Category: Archive

The comic North: McEvoy ‘pushes buttons’

February 16, 2011

By Staff Reporter

By Michael Gray

When the writer and actor Barry McEvoy’s family left Belfast and the Troubles behind them in the mid-1980s to settle in Washington, his father kept memories of their hometown alive by regaling the family with hilarious anecdotes from his working life as a barber there. McEvoy saw the cinematic potential in these stories and, with his father’s assistance, developed the script for “An Everlasting Piece,” a new comedy about a pair of hapless wig salesmen trying to corner the market on Northern Ireland’s rug users.

The film was shot in Ireland earlier this year with McEvoy in the lead role, and is currently on release in New York, Boston, Seattle and L.A.

McEvoy’s daring take on Belfast finds laughs in a city invariably presented onscreen as a joyless war zone, and dares to make fun of the paramilitaries on both sides of the fence. The film kicks off with a quick, freehand sketch layered on top of Belfast location shots to explain the divided neighborhoods, the peace wall, and the necessity for putting your house in a cage to deflect petrol bombs.

“It set the tone really well for this film about Northern Ireland: that it’s not going to be a Daniel Day Lewis film where everyone is looking miserable and moping around the joint,” McEvoy said during a recent visit to New York. “At one point we met an English director for lunch to see about him making the film, and he said, ‘I think we need a scene in here where the IRA are kneecapping someone.’ And I said, ‘Check, please!’

“If we’re going to do that, we’re going to need a scene where the SAS are torturing someone, and where the UDA pick up a random Catholic and kill him. And where do we stop? This isn’t a movie about rubbing salt in wounds. I wanted to make a different film about Northern Ireland. I’m not saying it doesn’t happen, but just not in this particular film.”

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If McEvoy didn’t mention it, you’d never know from his accent the he left his native city in his mid-teens and has spent more than half his life in the U.S. He topped up his Irish side on trips home, and his cousins soon let him know all about it if he showed any sign of an American accent.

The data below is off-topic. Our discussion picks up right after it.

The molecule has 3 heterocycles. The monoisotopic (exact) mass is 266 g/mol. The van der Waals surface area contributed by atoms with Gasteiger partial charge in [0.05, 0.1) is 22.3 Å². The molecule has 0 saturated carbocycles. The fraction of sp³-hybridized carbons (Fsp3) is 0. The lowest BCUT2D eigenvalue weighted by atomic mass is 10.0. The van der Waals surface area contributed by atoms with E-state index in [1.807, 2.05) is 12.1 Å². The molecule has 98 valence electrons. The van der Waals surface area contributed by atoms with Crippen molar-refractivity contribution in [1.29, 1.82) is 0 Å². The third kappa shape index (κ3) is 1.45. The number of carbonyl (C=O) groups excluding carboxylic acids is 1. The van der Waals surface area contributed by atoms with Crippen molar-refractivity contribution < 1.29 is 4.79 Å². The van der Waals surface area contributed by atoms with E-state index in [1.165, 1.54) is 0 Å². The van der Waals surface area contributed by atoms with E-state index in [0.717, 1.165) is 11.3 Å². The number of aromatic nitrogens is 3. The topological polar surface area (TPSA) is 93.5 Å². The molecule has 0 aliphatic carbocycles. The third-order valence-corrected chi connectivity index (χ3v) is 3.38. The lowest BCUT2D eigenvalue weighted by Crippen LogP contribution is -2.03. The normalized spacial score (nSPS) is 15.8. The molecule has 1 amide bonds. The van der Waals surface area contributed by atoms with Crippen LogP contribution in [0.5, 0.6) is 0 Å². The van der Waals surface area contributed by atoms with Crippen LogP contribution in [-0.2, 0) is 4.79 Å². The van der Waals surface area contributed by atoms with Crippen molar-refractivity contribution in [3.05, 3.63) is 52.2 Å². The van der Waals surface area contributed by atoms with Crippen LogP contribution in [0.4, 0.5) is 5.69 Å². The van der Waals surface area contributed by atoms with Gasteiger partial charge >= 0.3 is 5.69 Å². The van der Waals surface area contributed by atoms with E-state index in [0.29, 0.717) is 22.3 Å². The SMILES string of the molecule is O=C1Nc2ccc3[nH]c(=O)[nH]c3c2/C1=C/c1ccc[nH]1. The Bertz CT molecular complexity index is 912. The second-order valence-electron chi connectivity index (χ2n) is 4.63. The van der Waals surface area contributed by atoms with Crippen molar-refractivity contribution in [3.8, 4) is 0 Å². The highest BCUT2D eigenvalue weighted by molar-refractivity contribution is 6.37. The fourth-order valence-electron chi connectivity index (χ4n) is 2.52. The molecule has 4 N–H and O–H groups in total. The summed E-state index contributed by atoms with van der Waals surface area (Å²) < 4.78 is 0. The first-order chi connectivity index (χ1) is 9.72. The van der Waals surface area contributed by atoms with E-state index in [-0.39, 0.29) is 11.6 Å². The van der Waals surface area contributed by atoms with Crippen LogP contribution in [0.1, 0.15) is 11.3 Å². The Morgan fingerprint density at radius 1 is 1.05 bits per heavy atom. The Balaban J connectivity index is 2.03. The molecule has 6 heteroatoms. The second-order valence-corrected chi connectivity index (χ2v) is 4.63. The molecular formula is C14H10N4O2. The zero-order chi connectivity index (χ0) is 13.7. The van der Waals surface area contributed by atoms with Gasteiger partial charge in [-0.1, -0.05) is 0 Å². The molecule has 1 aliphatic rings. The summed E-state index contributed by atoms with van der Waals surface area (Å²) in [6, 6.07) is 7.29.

“We came back and forth a couple of times when I was a kid,” he said, “and when you’re a kid you lose your accent really quickly. So every time I would go back to Ireland with an American accent I would get my nads knocked in, and then I’d lose my accent, and get a Belfast accent as quickly as possible. Then I’d come back to America with an Irish accent and I’d get my nads knocked in. But the last time I came over I said, ‘[Expletive] ye, this is my accent, I’m keeping it and yiz can all [expletive] off.’ ”

Revisiting Belfast with major studio backing to shoot the film was an exhilarating experience for the young actor, and a lot different from how he remembered the city as a kid.

“It was class,” he said. “There was one moment when they shut down City Hall, and there were all these trucks and a frigging snow machine and my dad was there on the set, and he said, ‘How did you pull this off? How did you get this to happen? To shut down City Hall, we’d be lucky before if we could get a bus on time.’ It was mindblowing.”

The shaky cease-fire may still be in effect in Northern Ireland, but the ground rules at street level remain, and hard men still call the shots in the working-class neighborhoods of Belfast. At one point it seemed like the producers would shoot all the location footage in Dublin, lured by the tax incentives and the perceived lack of hassle in the South. But McEvoy was adamant that Belfast be used, and convinced his director, Barry Levinson, likewise.

“It looked like it wasn’t going to happen, then Barry got involved,” McEvoy said. “I told him that they don’t want to shoot in the North, but we have to shoot it there. He asked me, ‘Does it look that different?’ and I said, ‘Well, it would be like you having to shoot ‘Avalon’ in Dallas. We have to get the smell of the joint.’ Then Barry said, ‘We’ve got to shoot in Belfast,’ and, bang, it happened.”

Shooting was scheduled to begin in both Catholic and Protestant neighborhoods, but before the cast and crew arrived, trouble loomed as the loyalists withdrew their cooperation.